I had a witching hour baby. I waited for the hours with dread. It was like the pilot’s warning of imminent turbulence ahead. I’d fasten my seat belt, hold tight on my seat’s armrest, and wait for it.
And every day, at the same time, it came without fail. I got so obsessed with the anxiety of the dreaded witching hour that I forgot to enjoy the many moments during the day when the baby was happy.
The witching hour sucked life and joy out of my early days of motherhood. I’d not want it to do that for you.
Read on to find out what it and how to manage your baby when the clock strikes witching hour. Further down, I’ll tell you how to wean your baby out of the hour.
When is the witching hour?
The witching hour is a time during the day when the baby gets fussy for no apparent reason. It could stretch to a couple of hours and it commonly happens in the evening.
For the witching hour baby, this is the time when they are most fatigued after a long day of feeding, kicking the air, and eyes adjusting to light.
Witching hour babies are usually older than three weeks. Before this time, there hasn’t been enough recognition of time and cycles to create a racket about.
At three weeks, their nervous system hasn’t fully matured. They don’t know what to do with the unpleasant feelings of fatigue and sometimes colic. They also don’t understand that sleeping is as easy as closing your eyes and drifting off.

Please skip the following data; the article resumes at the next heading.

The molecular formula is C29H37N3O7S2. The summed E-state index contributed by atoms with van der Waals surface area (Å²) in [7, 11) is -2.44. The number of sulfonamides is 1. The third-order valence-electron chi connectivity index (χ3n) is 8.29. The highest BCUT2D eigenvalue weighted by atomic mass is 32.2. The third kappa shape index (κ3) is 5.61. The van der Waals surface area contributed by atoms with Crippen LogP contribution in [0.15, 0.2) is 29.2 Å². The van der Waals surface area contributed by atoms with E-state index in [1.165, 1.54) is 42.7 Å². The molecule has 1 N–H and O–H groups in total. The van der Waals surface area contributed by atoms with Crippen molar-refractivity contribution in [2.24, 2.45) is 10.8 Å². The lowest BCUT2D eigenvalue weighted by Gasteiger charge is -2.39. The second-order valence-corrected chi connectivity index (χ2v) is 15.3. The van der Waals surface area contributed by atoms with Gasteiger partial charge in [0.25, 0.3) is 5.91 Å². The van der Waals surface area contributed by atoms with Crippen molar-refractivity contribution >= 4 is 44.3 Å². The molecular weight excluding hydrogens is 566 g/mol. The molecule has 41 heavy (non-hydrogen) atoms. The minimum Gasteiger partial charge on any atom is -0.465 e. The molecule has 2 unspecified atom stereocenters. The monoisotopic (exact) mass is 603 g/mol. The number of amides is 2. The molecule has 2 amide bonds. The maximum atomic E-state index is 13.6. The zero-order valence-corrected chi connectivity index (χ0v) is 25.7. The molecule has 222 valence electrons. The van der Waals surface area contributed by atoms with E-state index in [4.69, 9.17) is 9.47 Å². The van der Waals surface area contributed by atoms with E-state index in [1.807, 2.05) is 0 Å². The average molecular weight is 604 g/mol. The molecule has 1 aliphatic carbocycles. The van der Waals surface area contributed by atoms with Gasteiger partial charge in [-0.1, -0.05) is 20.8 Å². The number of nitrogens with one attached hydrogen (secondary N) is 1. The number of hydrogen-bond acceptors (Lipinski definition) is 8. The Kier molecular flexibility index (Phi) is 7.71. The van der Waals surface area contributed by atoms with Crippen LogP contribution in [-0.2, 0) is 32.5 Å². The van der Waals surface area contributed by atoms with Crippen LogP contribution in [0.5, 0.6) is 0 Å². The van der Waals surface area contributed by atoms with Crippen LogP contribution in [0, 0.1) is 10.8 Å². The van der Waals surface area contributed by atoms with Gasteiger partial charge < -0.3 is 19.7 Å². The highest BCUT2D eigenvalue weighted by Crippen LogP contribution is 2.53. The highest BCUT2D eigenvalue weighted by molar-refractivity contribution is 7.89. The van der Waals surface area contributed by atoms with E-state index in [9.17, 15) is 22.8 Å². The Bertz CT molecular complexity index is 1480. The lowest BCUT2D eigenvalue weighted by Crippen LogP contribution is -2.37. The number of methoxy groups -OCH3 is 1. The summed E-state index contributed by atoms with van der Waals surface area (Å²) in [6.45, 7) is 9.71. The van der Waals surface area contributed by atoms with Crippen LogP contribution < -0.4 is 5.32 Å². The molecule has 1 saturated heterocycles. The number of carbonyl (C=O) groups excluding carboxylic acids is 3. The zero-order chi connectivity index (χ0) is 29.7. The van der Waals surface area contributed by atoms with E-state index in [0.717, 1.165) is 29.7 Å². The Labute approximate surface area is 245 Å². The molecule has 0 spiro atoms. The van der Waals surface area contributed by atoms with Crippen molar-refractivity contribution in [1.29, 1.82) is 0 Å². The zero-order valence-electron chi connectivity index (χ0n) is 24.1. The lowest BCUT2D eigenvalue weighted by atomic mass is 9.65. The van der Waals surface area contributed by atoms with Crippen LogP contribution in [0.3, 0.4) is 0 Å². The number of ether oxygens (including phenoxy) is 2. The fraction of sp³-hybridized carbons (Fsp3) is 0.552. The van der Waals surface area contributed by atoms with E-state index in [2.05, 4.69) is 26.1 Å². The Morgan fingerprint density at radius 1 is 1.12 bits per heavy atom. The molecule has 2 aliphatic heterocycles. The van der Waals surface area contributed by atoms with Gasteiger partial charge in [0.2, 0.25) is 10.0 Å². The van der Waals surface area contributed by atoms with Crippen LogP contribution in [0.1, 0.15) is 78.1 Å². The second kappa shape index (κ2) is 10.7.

Frustrated to the fontanel, they become hysterical. The baby may oscillate between cluster feeding or not wanting to feed at all.
Baby witching hour survival tips
Do not underestimate the potential of a neonate to bring a grown woman to tears. I watched my son cry until he turned red and I found myself walking around with glassy eyes.
How then can both mama and baby prepare for and go through this hour without disintegrating? Here are some tips that helped me. If you are going through the witching hour with baby, these will help you.
Bathe and massage the baby before the world unravels
Wash the baby before the fussiness kicks in. Giving them a full body massage also helps relax their muscles and improve blood circulation.
Once the baby starts getting uncomfortable, it might be impossible to bathe them. The new environment and the hassle of undressing and dressing might escalate the irritability.
Offer maximum comfort
Ensure that the baby is as comfortable as he can be. Keep his diaper dry and his clothing at the proper layers.
It is counter-productive to try and soothe a baby whose diaper is wet, is too warm, or too cold. Gauge the room temperature with your body and give the baby one extra layer of clothing that you’re comfortable with.
Give the baby some skin to skin time
Entangled between sleepiness, fatigue and a world they do not understand yet, the baby’s system becomes a flickering monitor. Skin to skin contact is like an automatic reboot.
The contact with another human being helps them normalize their system. Since they are used to your smell by now, skin-to-skin contact is like an aromatherapy treatment.
Babywearing would be a good way to have some quality skin-to-skin contact.
Change the environment
If it’s not too late in the evening take the baby for a stroll. The change of scenery and hearing different sounds will help calm the baby down.